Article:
A new day, a new video of an upcoming Ferrari. After grabbing a test mule from a future hybrid model, Varryx is back to show the world what could be a hardcore version of the 812 Superfast. Tested in Italy on the Fiorano circuit belonging to Ferrari near Maranello, the black prototype had a beefier rear diffuser as well as a soundtrack different from that of the other car.
The details of the new 812-based derivative are shrouded in mystery, but it is likely that talented Ferrari engineers have found a way to extract more power from the 6.5-liter engine. The naturally aspirated V12 develops 800 horsepower and 718 Newton-meters (530 lb-ft) of torque in the “standard” 812 Superfast, so anything above these numbers will be the icing on the cake.
We heard through the vine that the red line of the engine could be exceeded beyond the current 8,900 rpm, although that remains to be seen. Another piece of the puzzle that is missing has to do with the name of the car, because although rumors suggest that it will have the suffix “GTO”, it is more like wishful thinking at this point.
The hardcore 812 Superfast will be the fourth version of the model, after the regular version, the Monza SP1 and SP2 speedsters and the 812 GTS convertible. Speaking of the droptop model, members of the FerrariChat forums that know there will also be a cabrio version of the new topper from the Maranello V12 range. Needless to say, production will be limited and most of the cars have already been pre-sold.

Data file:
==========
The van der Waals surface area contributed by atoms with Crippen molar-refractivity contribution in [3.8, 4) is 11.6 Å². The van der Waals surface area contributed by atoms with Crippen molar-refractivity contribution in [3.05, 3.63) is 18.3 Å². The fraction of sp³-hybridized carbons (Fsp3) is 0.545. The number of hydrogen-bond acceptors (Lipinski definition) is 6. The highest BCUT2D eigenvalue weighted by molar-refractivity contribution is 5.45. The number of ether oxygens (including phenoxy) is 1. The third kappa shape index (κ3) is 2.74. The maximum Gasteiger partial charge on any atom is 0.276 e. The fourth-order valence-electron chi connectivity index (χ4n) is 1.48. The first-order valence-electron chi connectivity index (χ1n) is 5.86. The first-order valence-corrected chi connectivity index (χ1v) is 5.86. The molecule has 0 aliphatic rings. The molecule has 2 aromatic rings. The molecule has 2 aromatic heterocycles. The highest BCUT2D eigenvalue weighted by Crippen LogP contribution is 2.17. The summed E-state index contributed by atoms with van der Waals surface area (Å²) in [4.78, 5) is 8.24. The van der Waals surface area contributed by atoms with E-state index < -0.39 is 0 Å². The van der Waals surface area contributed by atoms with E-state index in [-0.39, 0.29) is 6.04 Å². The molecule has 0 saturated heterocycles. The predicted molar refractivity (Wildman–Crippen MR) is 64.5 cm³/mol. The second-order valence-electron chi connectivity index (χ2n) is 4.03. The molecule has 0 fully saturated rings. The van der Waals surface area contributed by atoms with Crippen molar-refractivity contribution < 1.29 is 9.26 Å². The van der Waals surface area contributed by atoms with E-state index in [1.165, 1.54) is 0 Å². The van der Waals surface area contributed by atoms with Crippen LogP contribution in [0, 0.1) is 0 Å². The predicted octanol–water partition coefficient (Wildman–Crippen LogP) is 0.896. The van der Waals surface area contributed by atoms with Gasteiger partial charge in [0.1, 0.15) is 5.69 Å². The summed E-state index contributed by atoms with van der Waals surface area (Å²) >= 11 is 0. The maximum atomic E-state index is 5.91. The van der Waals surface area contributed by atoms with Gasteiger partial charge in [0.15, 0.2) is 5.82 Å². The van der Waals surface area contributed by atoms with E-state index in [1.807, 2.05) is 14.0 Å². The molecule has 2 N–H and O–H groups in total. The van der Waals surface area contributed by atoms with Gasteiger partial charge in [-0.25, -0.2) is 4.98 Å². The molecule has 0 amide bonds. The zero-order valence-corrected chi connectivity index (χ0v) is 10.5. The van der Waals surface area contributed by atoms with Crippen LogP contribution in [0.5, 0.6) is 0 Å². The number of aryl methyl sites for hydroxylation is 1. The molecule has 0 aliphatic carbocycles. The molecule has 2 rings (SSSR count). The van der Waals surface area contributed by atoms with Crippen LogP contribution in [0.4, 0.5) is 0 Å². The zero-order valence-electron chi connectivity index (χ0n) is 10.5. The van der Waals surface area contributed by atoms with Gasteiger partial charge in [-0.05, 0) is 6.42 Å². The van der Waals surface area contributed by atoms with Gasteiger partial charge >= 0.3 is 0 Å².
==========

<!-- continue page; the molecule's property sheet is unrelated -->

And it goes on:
Beyond the likely increase in power, a hotter 812 Superfast should also have a revised body with improved aerodynamics and improved cooling. Weight loss through the use of more carbon fiber is also possible to shave some of the fat compared to the dry weight of the normal model of 3,362 pounds (1,525 kilograms).
812 “GTO” aside, we do not exclude the possibility that this car is something else. Just as with the 488-body test mule yesterday carrying a hybrid powertrain, Ferrari could test a new or updated engine using a modified Superfast body. One thing is certain: the V12 still has life, even in an automotive world constantly under pressure from tighter emission regulations.